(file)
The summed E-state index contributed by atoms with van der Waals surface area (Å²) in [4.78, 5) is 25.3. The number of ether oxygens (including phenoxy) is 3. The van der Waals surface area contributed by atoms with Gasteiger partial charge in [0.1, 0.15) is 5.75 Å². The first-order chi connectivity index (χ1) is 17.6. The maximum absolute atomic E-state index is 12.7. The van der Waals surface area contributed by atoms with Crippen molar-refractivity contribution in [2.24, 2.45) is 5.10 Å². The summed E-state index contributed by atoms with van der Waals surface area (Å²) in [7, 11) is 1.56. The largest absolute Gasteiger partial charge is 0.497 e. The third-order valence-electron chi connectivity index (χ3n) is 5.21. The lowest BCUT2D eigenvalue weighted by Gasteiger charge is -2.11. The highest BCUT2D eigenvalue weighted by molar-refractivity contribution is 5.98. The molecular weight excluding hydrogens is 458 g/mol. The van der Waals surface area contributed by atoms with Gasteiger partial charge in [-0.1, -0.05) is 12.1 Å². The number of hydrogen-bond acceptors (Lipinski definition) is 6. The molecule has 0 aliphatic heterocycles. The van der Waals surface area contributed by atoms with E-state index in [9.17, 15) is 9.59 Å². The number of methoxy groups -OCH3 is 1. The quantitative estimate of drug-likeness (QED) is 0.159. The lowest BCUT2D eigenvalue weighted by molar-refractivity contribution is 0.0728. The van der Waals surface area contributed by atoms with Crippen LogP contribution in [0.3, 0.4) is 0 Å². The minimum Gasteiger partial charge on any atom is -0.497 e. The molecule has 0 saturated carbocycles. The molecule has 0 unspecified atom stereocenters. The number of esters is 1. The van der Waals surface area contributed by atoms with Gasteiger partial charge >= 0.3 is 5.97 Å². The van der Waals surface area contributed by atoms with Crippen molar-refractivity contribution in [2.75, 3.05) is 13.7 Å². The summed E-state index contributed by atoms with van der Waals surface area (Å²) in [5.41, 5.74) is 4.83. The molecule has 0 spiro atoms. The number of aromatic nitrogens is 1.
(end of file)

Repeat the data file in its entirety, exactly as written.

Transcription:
The summed E-state index contributed by atoms with van der Waals surface area (Å²) in [4.78, 5) is 25.3. The number of ether oxygens (including phenoxy) is 3. The van der Waals surface area contributed by atoms with Gasteiger partial charge in [0.1, 0.15) is 5.75 Å². The first-order chi connectivity index (χ1) is 17.6. The maximum absolute atomic E-state index is 12.7. The van der Waals surface area contributed by atoms with Crippen molar-refractivity contribution in [2.24, 2.45) is 5.10 Å². The summed E-state index contributed by atoms with van der Waals surface area (Å²) in [7, 11) is 1.56. The largest absolute Gasteiger partial charge is 0.497 e. The third-order valence-electron chi connectivity index (χ3n) is 5.21. The lowest BCUT2D eigenvalue weighted by Gasteiger charge is -2.11. The highest BCUT2D eigenvalue weighted by molar-refractivity contribution is 5.98. The molecular weight excluding hydrogens is 458 g/mol. The van der Waals surface area contributed by atoms with Gasteiger partial charge in [-0.1, -0.05) is 12.1 Å². The number of hydrogen-bond acceptors (Lipinski definition) is 6. The molecule has 0 aliphatic heterocycles. The van der Waals surface area contributed by atoms with E-state index in [9.17, 15) is 9.59 Å². The number of methoxy groups -OCH3 is 1. The quantitative estimate of drug-likeness (QED) is 0.159. The lowest BCUT2D eigenvalue weighted by molar-refractivity contribution is 0.0728. The van der Waals surface area contributed by atoms with Crippen LogP contribution in [0.3, 0.4) is 0 Å². The minimum Gasteiger partial charge on any atom is -0.497 e. The molecule has 0 saturated carbocycles. The molecule has 0 unspecified atom stereocenters. The number of esters is 1. The van der Waals surface area contributed by atoms with Gasteiger partial charge >= 0.3 is 5.97 Å². The van der Waals surface area contributed by atoms with Crippen molar-refractivity contribution in [2.75, 3.05) is 13.7 Å². The summed E-state index contributed by atoms with van der Waals surface area (Å²) in [5.41, 5.74) is 4.83. The molecule has 0 spiro atoms. The number of aromatic nitrogens is 1.